As for the Mosquito being finicky, it runs 100% with CCI Mini Mags.
I would prefer she use a 9mm or 12ga in an SD situation, but I know she can load the Mosquito and very quickly put rounds on several targets in short order. I’ve watched her do it and she doesn’t miss. I’ll take that over what I’ve seen with her struggling with a long gun or the recoil of a heavier pistol caliber – not all women take to shooting as well, even with frequent practice.
Yeppers. Model 10 .38 Smith and Wesson special. Everything a non gun person needs in a gun and nothing they don’t need.
Child safety is why I kept an unchambered 12 bore pump in the house when my kids were little. Still do it now that I have grandkids.
The one and only time someone broke into my house, when my kids were toddlers, the act of racking the gun to bring it into service was enough to make the bad guy(s) wish to be elsewhere. Most times, just having a gun will end the problem.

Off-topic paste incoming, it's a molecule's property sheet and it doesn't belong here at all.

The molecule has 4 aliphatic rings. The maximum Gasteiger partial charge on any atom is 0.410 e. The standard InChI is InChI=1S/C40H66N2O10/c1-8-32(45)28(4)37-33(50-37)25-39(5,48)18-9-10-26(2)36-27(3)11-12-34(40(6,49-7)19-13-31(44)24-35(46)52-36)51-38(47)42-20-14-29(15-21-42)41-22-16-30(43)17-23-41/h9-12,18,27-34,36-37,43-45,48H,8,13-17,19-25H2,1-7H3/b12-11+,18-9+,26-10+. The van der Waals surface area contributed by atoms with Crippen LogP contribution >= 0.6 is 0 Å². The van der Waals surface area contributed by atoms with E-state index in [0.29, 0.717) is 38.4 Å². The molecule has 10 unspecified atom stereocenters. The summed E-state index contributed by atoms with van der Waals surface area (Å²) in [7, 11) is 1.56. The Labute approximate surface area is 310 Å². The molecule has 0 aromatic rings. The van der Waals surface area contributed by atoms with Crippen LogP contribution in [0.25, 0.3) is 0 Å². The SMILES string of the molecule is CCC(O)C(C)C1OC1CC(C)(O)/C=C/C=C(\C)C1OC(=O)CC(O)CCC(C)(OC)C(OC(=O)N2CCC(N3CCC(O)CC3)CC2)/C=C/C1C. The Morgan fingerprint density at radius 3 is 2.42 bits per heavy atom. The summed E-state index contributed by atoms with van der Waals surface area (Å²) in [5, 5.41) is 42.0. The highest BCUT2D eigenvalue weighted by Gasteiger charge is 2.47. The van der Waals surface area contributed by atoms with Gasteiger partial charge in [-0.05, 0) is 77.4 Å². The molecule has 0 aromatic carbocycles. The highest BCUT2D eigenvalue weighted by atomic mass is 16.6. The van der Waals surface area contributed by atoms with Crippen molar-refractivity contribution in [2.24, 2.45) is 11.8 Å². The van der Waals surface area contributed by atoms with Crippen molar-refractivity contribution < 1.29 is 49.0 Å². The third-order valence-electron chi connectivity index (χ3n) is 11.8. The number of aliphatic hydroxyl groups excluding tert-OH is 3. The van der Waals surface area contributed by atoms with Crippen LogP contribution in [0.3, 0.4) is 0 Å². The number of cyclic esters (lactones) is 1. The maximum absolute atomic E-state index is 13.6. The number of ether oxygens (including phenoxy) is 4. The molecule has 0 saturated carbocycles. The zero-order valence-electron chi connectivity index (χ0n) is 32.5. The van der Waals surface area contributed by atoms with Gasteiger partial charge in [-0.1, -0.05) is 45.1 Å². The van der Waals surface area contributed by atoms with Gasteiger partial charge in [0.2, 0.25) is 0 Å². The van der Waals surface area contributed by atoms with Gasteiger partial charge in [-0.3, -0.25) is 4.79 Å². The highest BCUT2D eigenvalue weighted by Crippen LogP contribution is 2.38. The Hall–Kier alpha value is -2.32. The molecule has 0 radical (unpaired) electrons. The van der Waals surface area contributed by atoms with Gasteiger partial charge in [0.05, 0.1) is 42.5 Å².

That was my solution, too, when kids were little. Even if they were trained not to touch, that kept little friends on play dates and visiting cousins safer too.
She’s lucky the perp didn’t grab her gun and make off with it too, as well as the boob tube.
The side of the frame on the gun looks cluttered to me, maybe they look better in real life.
A tad off the subject, but yesterday I bought a 380 Taurus TCP at Cabela’s for around $160, or so. I didn’t really get it at that price, but the savings amount to that much at the final price.
First. they are running a sale (don’t know for how long) where if you spend $200, you get a voucher for $50, good on your next purchase.
Then, they gave me 5% off because I’m a vet, and finally, I ended up with $10 in points, because I used my Cabela’s Visa card.